Classic food served with a heaping side of nostalgia has kept one Ypsilanti Township drive-in restaurant from driving off into the sunset. The Chick Inn at 501 Holmes Road first opened in April of 1953 in a small build- ing which previously housed a soda fountain. Founders Jim and Charlotte Allen were em- ployed at the Willow Run Kaiser-Frazer plant at the time, but Jim was a baker by trade. He had been looking for a place to start a bakery when he found the site at the corner of North Prospect just begging to be transformed into a drive-in. The Allens set up shop and could soon afford to raze and replace the original structure with the current one in 1955. Business was booming through the ‘60s, so much so that a time limit of 30 minutes had to be imposed on parked customers, and an employee was required to pace the lot to monitor and enforce the flow of traffic. What made the Chick Inn so popular 56 years ago is the same reason it is popular today – the food. Ordered through an intercom and quickly brought out by a carhop, the food requires some tough decision-making on the part of patrons. The Hammy Sammy (ham and cheese sandwich) competes with foot long hot dogs and cheese steak hoagies for popularity, but nothing compares to the Paul Bunyan. While it does not cost the same 25 cents it did in 1953, this massive hamburger accompanied by a famous peanut butter banana milk shake continues to be a must-have for anyone cruising town on a Saturday evening. The Allen family continued to operate the Chick Inn for 50 years. Jim Allen retired in 1990 but Charlotte continued with the help of their daughter Debbie until 1997 when rumors began circulating that the establish- ment might close. Fortunately, the Allens’ son Mark and his wife Patti took over the business, making several improvements and upgrades to the property while keeping the original character intact. The Chick Inn finally left the Allens’ hands in 2003 when it was sold to a former automotive engineer, Kevin Lim, who is currently replacing the badly faded menu signs. At a time when most drive-ins have long since been put out of business by fast food chains or banned by local ordinances (a result of late night noise and littering), the Chick Inn lives on because of its bargain prices, sentimentally loyal locals, great atmosphere for car lovers to show off their pampered rides, and the novelty of year-round curb service. In 1999 the Chick Inn was honored by the Ypsilanti Heritage Foundation with a historic marker, a result of its retained vintage appearance featuring distinctive rooster graphics, neon signage, and rotating “TIME TO EAT” clock below which is their quaintly illuminated alphanumeric telephone number, HU3-3639, just as it has always been. The drive-in has been further honored by being included as an official member of the Motor- Cities National Heritage Area as defined by the U.S. National Parks Service. The drive-in’s reputation has also reached out- side of Ypsilanti. In 1983 the restaurant was featured in a promotional film for the Dodge Daytona. In 1990 a Detroit rock band, The Gories, even recorded a devotional song to the drive-in aptly titled “Chick-Inn” – an excerpt from which follows: Well there’s a place I go every Saturday It’s up in Ypsilanti and it’s here to stay The Chick-Inn Wooo yeah! Yeah! Yeah! The Chick-Inn Now I’m going there baby It’s ‘cause I’m feeling so hungry I’m gonna get me a Hammy Sammy, yeah! Wooo with that secret sauce On a Paul Bunyan roll, babe it’s really boss The Chick-Inn, wooo hooo, the Chick-Inn Well I’m going there baby, can’t miss it alright It’s got a chicken on the sign and a neon hotdog Wooo, yeah! Hammy Sammy, strawberry banana milkshake Wooo, yeah! and you can get it in chocolate too... C-H-I-C-K-I-N Yeah! C-H-I-C-K-I-N Wooo! Chick-Inn Alright! While its’ founding proprietors have passed on, the Chick Inn remains a destination for all occasions, from casual first dates to wed- dings and wedding anniversaries. It serves as a lasting memorial to the days when drive-ins outnumbered “drive-thrus” and kids slid from car to car to talk to their friends rather than typing in front of a computer screen. (Derek Spinei is a student in the graduate program in Historical Preservation at Eastern Michigan University and is serving as an intern in the YHS Archives.)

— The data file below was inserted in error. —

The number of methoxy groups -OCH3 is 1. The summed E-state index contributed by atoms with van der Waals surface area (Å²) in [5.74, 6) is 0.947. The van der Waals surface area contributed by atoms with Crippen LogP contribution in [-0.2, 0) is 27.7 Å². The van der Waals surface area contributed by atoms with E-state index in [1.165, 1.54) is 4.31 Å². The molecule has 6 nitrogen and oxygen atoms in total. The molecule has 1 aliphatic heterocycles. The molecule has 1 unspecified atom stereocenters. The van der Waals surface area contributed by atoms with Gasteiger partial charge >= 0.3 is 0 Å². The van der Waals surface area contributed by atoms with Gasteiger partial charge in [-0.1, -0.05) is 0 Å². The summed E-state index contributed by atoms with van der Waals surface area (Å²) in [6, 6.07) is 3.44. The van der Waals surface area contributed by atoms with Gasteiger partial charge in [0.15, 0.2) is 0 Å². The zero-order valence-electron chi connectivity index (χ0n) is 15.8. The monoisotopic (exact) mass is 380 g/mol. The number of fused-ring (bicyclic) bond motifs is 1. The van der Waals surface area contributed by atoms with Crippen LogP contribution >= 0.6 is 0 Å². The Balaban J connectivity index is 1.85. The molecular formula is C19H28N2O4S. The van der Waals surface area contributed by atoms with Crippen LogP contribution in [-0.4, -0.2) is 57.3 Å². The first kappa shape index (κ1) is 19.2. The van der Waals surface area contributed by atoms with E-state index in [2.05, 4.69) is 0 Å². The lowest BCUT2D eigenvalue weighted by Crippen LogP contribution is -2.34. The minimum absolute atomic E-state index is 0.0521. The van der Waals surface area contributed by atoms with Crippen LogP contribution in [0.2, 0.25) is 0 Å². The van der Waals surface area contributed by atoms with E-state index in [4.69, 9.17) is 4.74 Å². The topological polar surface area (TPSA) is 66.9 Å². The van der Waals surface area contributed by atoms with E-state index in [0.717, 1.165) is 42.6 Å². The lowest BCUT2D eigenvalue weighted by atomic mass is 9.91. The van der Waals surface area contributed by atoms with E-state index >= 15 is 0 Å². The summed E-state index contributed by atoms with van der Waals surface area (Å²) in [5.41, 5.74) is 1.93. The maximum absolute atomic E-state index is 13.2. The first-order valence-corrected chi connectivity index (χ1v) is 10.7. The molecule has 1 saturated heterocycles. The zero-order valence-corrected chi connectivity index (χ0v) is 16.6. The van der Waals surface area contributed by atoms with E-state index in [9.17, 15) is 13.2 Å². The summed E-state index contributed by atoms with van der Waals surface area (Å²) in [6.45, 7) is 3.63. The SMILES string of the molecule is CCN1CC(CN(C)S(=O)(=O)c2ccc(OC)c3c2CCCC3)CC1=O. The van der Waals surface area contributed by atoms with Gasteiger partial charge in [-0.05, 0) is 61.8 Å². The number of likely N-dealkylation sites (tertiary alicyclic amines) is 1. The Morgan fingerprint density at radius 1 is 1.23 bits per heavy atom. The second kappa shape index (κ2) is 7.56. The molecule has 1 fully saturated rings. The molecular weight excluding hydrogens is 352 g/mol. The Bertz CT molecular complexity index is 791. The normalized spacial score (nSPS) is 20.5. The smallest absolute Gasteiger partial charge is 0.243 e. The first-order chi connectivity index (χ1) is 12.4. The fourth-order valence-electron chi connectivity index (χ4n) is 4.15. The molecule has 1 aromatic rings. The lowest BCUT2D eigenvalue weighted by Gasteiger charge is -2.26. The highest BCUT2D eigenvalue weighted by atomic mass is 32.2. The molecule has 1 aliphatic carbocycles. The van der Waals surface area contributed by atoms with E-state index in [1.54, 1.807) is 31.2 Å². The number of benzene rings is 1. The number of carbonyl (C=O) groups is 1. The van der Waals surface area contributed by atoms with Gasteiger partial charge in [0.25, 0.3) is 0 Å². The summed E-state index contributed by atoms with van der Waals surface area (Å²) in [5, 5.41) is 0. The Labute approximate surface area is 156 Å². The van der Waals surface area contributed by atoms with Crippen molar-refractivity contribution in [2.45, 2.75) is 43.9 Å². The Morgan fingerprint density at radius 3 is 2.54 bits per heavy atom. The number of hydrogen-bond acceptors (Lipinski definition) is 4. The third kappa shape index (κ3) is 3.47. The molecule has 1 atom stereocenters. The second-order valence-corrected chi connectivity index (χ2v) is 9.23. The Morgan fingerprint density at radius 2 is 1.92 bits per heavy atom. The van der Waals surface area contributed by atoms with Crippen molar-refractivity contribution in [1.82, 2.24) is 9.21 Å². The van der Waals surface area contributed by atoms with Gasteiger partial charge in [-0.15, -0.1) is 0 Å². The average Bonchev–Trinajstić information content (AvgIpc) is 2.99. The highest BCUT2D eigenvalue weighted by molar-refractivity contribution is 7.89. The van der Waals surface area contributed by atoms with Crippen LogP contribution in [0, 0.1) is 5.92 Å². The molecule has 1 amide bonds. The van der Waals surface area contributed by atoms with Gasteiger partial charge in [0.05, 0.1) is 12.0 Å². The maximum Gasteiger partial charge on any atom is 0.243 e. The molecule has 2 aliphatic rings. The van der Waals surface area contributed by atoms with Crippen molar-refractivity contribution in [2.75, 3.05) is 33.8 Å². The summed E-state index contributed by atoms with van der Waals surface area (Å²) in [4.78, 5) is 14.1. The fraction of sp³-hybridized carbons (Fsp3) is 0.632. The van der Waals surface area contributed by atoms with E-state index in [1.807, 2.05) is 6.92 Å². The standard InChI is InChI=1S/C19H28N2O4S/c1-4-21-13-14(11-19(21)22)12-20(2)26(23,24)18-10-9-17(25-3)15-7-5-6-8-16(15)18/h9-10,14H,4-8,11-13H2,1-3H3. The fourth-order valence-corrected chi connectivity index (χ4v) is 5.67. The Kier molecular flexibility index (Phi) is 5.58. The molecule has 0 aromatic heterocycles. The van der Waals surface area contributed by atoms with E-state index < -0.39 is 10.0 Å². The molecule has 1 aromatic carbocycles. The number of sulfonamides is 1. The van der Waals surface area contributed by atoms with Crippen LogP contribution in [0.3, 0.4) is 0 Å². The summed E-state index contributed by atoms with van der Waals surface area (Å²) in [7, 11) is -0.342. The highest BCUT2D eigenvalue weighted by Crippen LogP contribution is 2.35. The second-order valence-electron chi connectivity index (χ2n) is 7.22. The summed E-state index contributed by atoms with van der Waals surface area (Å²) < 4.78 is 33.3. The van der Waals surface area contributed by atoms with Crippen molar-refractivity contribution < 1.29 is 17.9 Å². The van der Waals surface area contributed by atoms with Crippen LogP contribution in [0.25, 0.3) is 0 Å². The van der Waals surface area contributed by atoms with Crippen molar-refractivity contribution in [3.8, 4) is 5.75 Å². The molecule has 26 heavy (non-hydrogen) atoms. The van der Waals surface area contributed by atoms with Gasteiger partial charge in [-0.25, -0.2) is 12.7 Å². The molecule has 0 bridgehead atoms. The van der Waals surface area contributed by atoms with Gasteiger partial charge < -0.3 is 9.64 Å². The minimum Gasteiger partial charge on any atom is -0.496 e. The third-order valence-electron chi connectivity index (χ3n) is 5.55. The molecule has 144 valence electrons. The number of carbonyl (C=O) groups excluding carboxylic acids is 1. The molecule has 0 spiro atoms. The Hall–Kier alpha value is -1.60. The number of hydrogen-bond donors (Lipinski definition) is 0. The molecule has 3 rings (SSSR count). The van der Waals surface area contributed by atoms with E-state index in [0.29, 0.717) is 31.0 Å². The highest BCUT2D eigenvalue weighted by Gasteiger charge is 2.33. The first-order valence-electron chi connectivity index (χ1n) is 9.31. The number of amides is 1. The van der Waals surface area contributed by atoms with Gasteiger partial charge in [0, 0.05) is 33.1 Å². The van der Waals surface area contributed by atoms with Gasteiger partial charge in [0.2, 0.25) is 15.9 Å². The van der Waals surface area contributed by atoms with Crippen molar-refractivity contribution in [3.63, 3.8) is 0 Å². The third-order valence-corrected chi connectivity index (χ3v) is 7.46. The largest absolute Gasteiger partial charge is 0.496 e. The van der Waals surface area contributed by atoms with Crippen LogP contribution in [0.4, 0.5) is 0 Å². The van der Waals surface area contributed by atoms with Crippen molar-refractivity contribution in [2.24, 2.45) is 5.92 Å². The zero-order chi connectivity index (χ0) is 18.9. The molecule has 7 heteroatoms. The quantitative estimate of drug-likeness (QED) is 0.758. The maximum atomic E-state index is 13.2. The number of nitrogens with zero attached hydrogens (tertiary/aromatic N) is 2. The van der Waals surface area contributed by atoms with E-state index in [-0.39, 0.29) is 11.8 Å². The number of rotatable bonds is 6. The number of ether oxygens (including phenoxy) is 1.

Photo 1: Jim Allen, original founder of the Chick Inn in 1954.
Photo 2: Charlotte Allen, original founder of the Chick Inn in 1954.
Photo 3: At a time when most drive-ins have long since been put out of business by fast food chains or banned by local ordinances, the Chick Inn lives on.
Photo 4: Chick Inn Drive-In.